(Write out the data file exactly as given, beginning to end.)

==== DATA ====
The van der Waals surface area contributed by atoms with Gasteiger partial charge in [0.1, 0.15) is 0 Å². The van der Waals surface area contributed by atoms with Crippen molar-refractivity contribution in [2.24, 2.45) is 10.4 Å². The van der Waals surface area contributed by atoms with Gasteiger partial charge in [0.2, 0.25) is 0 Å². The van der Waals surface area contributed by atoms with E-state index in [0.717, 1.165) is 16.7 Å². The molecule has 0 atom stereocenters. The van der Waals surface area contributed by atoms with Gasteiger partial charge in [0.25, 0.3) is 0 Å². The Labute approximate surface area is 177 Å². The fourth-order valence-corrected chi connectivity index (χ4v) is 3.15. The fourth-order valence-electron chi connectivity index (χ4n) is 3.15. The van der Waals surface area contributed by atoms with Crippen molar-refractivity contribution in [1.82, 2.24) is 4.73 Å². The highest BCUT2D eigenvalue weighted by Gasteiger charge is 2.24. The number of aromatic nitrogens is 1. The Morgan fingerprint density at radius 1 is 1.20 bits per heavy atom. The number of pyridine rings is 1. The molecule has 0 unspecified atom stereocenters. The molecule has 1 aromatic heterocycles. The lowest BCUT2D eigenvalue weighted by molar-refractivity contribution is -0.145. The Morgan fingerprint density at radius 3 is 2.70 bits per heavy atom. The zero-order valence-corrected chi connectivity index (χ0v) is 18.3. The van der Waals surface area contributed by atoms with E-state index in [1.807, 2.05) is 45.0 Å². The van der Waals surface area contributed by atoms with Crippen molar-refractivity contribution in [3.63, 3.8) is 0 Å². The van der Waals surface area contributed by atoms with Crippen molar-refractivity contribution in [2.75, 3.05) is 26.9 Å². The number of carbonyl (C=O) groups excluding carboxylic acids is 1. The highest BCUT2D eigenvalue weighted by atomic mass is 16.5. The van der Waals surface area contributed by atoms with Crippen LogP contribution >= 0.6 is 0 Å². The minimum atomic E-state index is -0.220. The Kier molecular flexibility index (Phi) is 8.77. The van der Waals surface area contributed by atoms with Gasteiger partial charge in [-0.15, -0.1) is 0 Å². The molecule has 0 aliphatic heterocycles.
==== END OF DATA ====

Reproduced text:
The van der Waals surface area contributed by atoms with Gasteiger partial charge in [0.1, 0.15) is 0 Å². The van der Waals surface area contributed by atoms with Crippen molar-refractivity contribution in [2.24, 2.45) is 10.4 Å². The van der Waals surface area contributed by atoms with Gasteiger partial charge in [0.2, 0.25) is 0 Å². The van der Waals surface area contributed by atoms with E-state index in [0.717, 1.165) is 16.7 Å². The molecule has 0 atom stereocenters. The van der Waals surface area contributed by atoms with Gasteiger partial charge in [0.25, 0.3) is 0 Å². The Labute approximate surface area is 177 Å². The fourth-order valence-corrected chi connectivity index (χ4v) is 3.15. The fourth-order valence-electron chi connectivity index (χ4n) is 3.15. The van der Waals surface area contributed by atoms with Crippen molar-refractivity contribution in [1.82, 2.24) is 4.73 Å². The highest BCUT2D eigenvalue weighted by Gasteiger charge is 2.24. The number of aromatic nitrogens is 1. The Morgan fingerprint density at radius 1 is 1.20 bits per heavy atom. The number of pyridine rings is 1. The molecule has 0 unspecified atom stereocenters. The molecule has 1 aromatic heterocycles. The lowest BCUT2D eigenvalue weighted by molar-refractivity contribution is -0.145. The Morgan fingerprint density at radius 3 is 2.70 bits per heavy atom. The zero-order valence-corrected chi connectivity index (χ0v) is 18.3. The van der Waals surface area contributed by atoms with E-state index in [1.807, 2.05) is 45.0 Å². The van der Waals surface area contributed by atoms with Crippen molar-refractivity contribution in [3.63, 3.8) is 0 Å². The van der Waals surface area contributed by atoms with Crippen molar-refractivity contribution in [2.75, 3.05) is 26.9 Å². The number of carbonyl (C=O) groups excluding carboxylic acids is 1. The highest BCUT2D eigenvalue weighted by atomic mass is 16.5. The van der Waals surface area contributed by atoms with Crippen LogP contribution >= 0.6 is 0 Å². The minimum atomic E-state index is -0.220. The Kier molecular flexibility index (Phi) is 8.77. The van der Waals surface area contributed by atoms with Gasteiger partial charge in [-0.15, -0.1) is 0 Å². The molecule has 0 aliphatic heterocycles.